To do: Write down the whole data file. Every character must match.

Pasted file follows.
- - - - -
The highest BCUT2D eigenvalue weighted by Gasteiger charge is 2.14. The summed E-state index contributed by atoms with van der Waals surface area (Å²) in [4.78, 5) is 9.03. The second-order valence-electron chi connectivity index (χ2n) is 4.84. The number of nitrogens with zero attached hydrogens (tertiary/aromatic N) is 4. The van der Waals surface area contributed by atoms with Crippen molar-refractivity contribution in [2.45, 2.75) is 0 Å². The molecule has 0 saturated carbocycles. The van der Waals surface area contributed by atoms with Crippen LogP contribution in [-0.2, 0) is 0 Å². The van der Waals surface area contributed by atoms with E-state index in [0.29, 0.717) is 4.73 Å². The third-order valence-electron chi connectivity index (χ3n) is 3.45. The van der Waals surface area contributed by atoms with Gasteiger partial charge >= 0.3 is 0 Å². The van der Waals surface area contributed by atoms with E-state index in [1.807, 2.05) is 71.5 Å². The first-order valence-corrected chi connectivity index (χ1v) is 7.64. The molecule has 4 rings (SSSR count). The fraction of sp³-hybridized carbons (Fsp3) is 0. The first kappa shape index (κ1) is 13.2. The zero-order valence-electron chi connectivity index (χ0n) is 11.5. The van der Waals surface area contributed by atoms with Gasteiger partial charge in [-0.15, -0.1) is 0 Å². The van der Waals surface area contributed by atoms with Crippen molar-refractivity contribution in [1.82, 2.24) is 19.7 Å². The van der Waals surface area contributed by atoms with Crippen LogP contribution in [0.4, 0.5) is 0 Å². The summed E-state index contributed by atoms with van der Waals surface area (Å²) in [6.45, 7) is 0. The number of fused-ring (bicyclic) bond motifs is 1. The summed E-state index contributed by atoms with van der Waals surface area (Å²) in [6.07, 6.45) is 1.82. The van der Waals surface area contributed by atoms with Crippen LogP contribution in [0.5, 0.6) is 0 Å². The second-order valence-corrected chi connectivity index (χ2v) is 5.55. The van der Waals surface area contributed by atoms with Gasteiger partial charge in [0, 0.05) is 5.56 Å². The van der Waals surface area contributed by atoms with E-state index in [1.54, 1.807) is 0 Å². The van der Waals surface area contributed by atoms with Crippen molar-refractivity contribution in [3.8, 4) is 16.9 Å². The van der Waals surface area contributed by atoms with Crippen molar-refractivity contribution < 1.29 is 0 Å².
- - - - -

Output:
The highest BCUT2D eigenvalue weighted by Gasteiger charge is 2.14. The summed E-state index contributed by atoms with van der Waals surface area (Å²) in [4.78, 5) is 9.03. The second-order valence-electron chi connectivity index (χ2n) is 4.84. The number of nitrogens with zero attached hydrogens (tertiary/aromatic N) is 4. The van der Waals surface area contributed by atoms with Crippen molar-refractivity contribution in [2.45, 2.75) is 0 Å². The molecule has 0 saturated carbocycles. The van der Waals surface area contributed by atoms with Crippen LogP contribution in [-0.2, 0) is 0 Å². The van der Waals surface area contributed by atoms with E-state index in [0.29, 0.717) is 4.73 Å². The third-order valence-electron chi connectivity index (χ3n) is 3.45. The van der Waals surface area contributed by atoms with Gasteiger partial charge >= 0.3 is 0 Å². The van der Waals surface area contributed by atoms with E-state index in [1.807, 2.05) is 71.5 Å². The first-order valence-corrected chi connectivity index (χ1v) is 7.64. The molecule has 4 rings (SSSR count). The fraction of sp³-hybridized carbons (Fsp3) is 0. The first kappa shape index (κ1) is 13.2. The zero-order valence-electron chi connectivity index (χ0n) is 11.5. The van der Waals surface area contributed by atoms with Gasteiger partial charge in [-0.15, -0.1) is 0 Å². The van der Waals surface area contributed by atoms with Crippen molar-refractivity contribution in [1.82, 2.24) is 19.7 Å². The van der Waals surface area contributed by atoms with Crippen LogP contribution in [0.4, 0.5) is 0 Å². The summed E-state index contributed by atoms with van der Waals surface area (Å²) in [6.45, 7) is 0. The number of fused-ring (bicyclic) bond motifs is 1. The summed E-state index contributed by atoms with van der Waals surface area (Å²) in [6.07, 6.45) is 1.82. The van der Waals surface area contributed by atoms with Crippen LogP contribution in [0.5, 0.6) is 0 Å². The second-order valence-corrected chi connectivity index (χ2v) is 5.55. The van der Waals surface area contributed by atoms with Gasteiger partial charge in [0, 0.05) is 5.56 Å². The van der Waals surface area contributed by atoms with E-state index in [1.54, 1.807) is 0 Å². The van der Waals surface area contributed by atoms with Crippen molar-refractivity contribution in [3.8, 4) is 16.9 Å². The van der Waals surface area contributed by atoms with Crippen molar-refractivity contribution < 1.29 is 0 Å².